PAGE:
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Thread: Fantasy subdivisions
May 15th, 2005, 03:55 PM #1
This is an article I wrote recently for the Indian Express. Its not complete, of course, and most of the subcategories are open to debate, but here it is nevertheless...
Any attempt to draw a map of something as popular, diverse and indefinable as fantasy literature is bound to be messy and mind-numbing, leave everyone unsatisfied, and cause both profound self-doubt and premature hair loss. Nevertheless, from a hero determined to save the day despite overwhelming odds and strange costumes, here is a brief insider’s guide to fantasy literature.
What is fantasy literature? Fantastic fiction, or speculative fiction as it is now called, is that which demands imagination in its readers as well as its writers. The single defining characteristic of fantasy is the existence of an otherworld – a world that is either our world with a few drastic differences, or a world completely different from ours, but remarkably similar in social structure/value systems at some point in our history. Exploring the themes which concern us in an otherworld, or the effects of changing the rules in our world, is what fantasy literature is all about. This makes the definition of fantasy very wide, covering everything from magic realism to superhero comics, Beowulf to Buffy, not to mention most of recent popular children’s writing.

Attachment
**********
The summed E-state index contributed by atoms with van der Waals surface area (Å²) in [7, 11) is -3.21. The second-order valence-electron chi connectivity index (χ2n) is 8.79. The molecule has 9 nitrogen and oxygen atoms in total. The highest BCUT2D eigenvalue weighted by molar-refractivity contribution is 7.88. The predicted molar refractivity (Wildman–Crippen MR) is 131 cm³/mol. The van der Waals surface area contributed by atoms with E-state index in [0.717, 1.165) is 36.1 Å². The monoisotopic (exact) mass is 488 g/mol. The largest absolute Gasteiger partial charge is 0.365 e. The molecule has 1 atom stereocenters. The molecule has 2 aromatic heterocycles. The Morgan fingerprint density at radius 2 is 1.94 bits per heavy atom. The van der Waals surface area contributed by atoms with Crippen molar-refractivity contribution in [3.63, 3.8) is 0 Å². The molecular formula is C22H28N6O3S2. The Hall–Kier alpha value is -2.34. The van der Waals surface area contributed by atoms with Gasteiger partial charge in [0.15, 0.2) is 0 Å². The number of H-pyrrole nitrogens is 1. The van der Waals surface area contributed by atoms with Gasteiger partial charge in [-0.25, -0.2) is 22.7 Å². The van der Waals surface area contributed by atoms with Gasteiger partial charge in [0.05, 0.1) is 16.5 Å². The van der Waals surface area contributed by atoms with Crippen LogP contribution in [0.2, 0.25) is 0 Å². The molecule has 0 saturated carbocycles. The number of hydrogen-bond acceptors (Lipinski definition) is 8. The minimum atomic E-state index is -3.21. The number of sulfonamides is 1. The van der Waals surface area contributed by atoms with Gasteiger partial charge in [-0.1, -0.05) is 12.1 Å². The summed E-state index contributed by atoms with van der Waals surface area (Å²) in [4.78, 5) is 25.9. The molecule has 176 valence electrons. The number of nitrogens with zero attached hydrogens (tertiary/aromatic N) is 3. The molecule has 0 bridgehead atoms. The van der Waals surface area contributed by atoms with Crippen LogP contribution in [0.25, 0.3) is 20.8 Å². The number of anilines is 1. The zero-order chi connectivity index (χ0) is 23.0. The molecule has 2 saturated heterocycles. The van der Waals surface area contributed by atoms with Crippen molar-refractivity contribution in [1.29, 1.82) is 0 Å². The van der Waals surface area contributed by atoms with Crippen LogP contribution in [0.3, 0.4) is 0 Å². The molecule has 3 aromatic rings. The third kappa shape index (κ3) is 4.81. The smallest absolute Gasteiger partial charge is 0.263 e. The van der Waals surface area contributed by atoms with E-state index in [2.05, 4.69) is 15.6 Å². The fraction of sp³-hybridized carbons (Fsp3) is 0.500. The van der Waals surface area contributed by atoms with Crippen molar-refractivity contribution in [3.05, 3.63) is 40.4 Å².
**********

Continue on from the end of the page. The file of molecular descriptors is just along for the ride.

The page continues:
But what we commonly describe as fantasy literature is what book publishers and distributors call genre fantasy – an incredibly popular genre worldwide, that took off as a publishing phenomenon with Tolkien’s The Lord of The Rings, and today, married to children’s writing, gives the world its greatest publishing phenomenon since the Gutenberg Bible, the Harry Potter series. Interested in knowing more about fantasy? This is where the road branches.
• High/epic fantasy is what drives the genre worldwide, though four-fifths of these series are footnotes to Tolkien and offer very little in terms of breakthrough plots. The stories are in the same vein as medieval ballads or sagas, set in sprawling pre-industrial words full of heroes, magic and monsters. Try Robert Jordan, or Terry Brooks. Popular subsets of epic fantasy are sword-and-sorcery series like the computer-game inspired Dragonlance, and action fantasy, fast-paced thrillers by writers like David Gemmell starring heroes dying to be played by Vin Diesel.